If you allow reloading, pay attention to the identity of the wood/ore guards. Large groups of Assassins/Scouts, Dryads/Sprites/Pixies, Gremlins, and Skeleton Archers are problematic and can impose significant delays on your creeping. You might want to reload if you see those groups at either mine on turn 1.
The Gatherer Hero:
On the first turn, the first thing you want to do is hire a second hero in your faction. This hero will transfer all of his units to your main. Also, if that hero has additional war machines, don't forget to transfer those to your main as well.
This secondary hero will have the important job of collecting all the free/non-guarded resources on the map. The main should not waste movement points to collect these. Send the second hero immediately out to collect resources after transfer.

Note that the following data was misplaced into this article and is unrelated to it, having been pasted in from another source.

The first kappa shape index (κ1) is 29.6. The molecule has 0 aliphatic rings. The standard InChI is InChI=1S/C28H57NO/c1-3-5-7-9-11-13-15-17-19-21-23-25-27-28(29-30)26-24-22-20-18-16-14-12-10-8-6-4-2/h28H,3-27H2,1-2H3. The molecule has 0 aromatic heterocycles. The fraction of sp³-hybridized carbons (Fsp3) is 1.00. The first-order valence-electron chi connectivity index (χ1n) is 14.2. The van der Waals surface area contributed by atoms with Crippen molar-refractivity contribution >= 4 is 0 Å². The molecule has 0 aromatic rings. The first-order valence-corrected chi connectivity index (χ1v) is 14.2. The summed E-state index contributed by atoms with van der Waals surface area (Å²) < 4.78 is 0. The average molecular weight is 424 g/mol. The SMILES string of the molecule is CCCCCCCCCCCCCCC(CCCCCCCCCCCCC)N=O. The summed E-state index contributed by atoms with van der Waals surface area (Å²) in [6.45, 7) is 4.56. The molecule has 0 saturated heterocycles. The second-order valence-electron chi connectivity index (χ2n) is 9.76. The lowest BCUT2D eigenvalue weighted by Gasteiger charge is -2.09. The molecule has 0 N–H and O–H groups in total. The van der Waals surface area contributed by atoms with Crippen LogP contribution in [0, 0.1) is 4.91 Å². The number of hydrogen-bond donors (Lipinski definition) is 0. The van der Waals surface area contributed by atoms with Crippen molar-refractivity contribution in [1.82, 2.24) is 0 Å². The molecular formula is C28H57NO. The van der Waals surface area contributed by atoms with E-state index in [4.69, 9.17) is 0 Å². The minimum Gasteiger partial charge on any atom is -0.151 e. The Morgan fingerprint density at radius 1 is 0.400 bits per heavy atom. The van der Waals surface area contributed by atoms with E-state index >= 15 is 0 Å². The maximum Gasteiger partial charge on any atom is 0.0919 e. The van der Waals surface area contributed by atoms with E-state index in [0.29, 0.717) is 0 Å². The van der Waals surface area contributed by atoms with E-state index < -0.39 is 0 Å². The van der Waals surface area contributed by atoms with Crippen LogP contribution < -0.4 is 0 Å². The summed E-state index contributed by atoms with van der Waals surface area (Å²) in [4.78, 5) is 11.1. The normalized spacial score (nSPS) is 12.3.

Once your main starts out, he will generally never return to the town until very late game to pickup spells (I usually never return to the main town until I have level 5 guild and access to town management portal). If your main needs troops or artifacts (bought at town merchants), secondary heroes will shuttle those to your main. The one exception to this rule is early in week 1 if your main needs access to a critical creature upgrade (like Arcane Archers, Blood Furies, Crossbowmen etc..).
Remember that you can only hire a secondary hero with a full army each week. If you try to hire a second hero in the same week, he will only come with a stack of 1, so you aren't getting your money's worth. In general, hire a hero each week so you can get a fresh army stack, unless it is absolutely critical you get a second hero in that week.